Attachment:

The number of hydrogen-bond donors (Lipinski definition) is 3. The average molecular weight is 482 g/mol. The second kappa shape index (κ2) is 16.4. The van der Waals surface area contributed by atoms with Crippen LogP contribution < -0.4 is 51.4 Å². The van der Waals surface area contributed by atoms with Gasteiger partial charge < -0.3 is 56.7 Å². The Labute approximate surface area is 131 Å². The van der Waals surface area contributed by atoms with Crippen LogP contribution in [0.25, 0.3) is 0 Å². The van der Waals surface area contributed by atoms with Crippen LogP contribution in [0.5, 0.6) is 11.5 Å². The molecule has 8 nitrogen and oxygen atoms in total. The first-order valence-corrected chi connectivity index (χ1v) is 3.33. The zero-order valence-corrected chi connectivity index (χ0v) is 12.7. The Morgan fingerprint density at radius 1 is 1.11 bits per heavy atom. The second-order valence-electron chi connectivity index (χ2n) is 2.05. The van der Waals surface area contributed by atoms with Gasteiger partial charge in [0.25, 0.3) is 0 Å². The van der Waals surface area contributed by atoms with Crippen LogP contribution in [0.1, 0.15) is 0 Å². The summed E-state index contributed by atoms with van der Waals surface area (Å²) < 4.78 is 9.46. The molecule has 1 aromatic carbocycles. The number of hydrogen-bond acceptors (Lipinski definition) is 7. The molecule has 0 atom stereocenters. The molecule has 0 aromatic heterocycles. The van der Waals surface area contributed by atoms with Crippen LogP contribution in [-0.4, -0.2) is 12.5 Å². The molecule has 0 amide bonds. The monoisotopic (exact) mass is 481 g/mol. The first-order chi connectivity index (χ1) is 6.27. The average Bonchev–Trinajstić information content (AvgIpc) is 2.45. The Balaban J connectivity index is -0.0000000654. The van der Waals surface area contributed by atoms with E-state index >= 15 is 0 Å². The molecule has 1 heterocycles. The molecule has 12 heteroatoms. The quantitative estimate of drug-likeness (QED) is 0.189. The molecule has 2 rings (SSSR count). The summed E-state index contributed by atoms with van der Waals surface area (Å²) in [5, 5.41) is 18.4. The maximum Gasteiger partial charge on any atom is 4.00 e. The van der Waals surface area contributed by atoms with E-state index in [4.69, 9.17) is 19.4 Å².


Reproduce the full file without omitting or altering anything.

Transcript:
The number of hydrogen-bond donors (Lipinski definition) is 3. The average molecular weight is 482 g/mol. The second kappa shape index (κ2) is 16.4. The van der Waals surface area contributed by atoms with Crippen LogP contribution < -0.4 is 51.4 Å². The van der Waals surface area contributed by atoms with Gasteiger partial charge < -0.3 is 56.7 Å². The Labute approximate surface area is 131 Å². The van der Waals surface area contributed by atoms with Crippen LogP contribution in [0.25, 0.3) is 0 Å². The van der Waals surface area contributed by atoms with Crippen LogP contribution in [0.5, 0.6) is 11.5 Å². The molecule has 8 nitrogen and oxygen atoms in total. The first-order valence-corrected chi connectivity index (χ1v) is 3.33. The zero-order valence-corrected chi connectivity index (χ0v) is 12.7. The Morgan fingerprint density at radius 1 is 1.11 bits per heavy atom. The second-order valence-electron chi connectivity index (χ2n) is 2.05. The van der Waals surface area contributed by atoms with Gasteiger partial charge in [0.25, 0.3) is 0 Å². The van der Waals surface area contributed by atoms with Crippen LogP contribution in [0.1, 0.15) is 0 Å². The summed E-state index contributed by atoms with van der Waals surface area (Å²) < 4.78 is 9.46. The molecule has 1 aromatic carbocycles. The number of hydrogen-bond acceptors (Lipinski definition) is 7. The molecule has 0 atom stereocenters. The molecule has 0 aromatic heterocycles. The van der Waals surface area contributed by atoms with Crippen LogP contribution in [-0.4, -0.2) is 12.5 Å². The molecule has 0 amide bonds. The monoisotopic (exact) mass is 481 g/mol. The first-order chi connectivity index (χ1) is 6.27. The average Bonchev–Trinajstić information content (AvgIpc) is 2.45. The Balaban J connectivity index is -0.0000000654. The van der Waals surface area contributed by atoms with E-state index >= 15 is 0 Å². The molecule has 1 heterocycles. The molecule has 12 heteroatoms. The quantitative estimate of drug-likeness (QED) is 0.189. The molecule has 2 rings (SSSR count). The summed E-state index contributed by atoms with van der Waals surface area (Å²) in [5, 5.41) is 18.4. The maximum Gasteiger partial charge on any atom is 4.00 e. The van der Waals surface area contributed by atoms with E-state index in [4.69, 9.17) is 19.4 Å².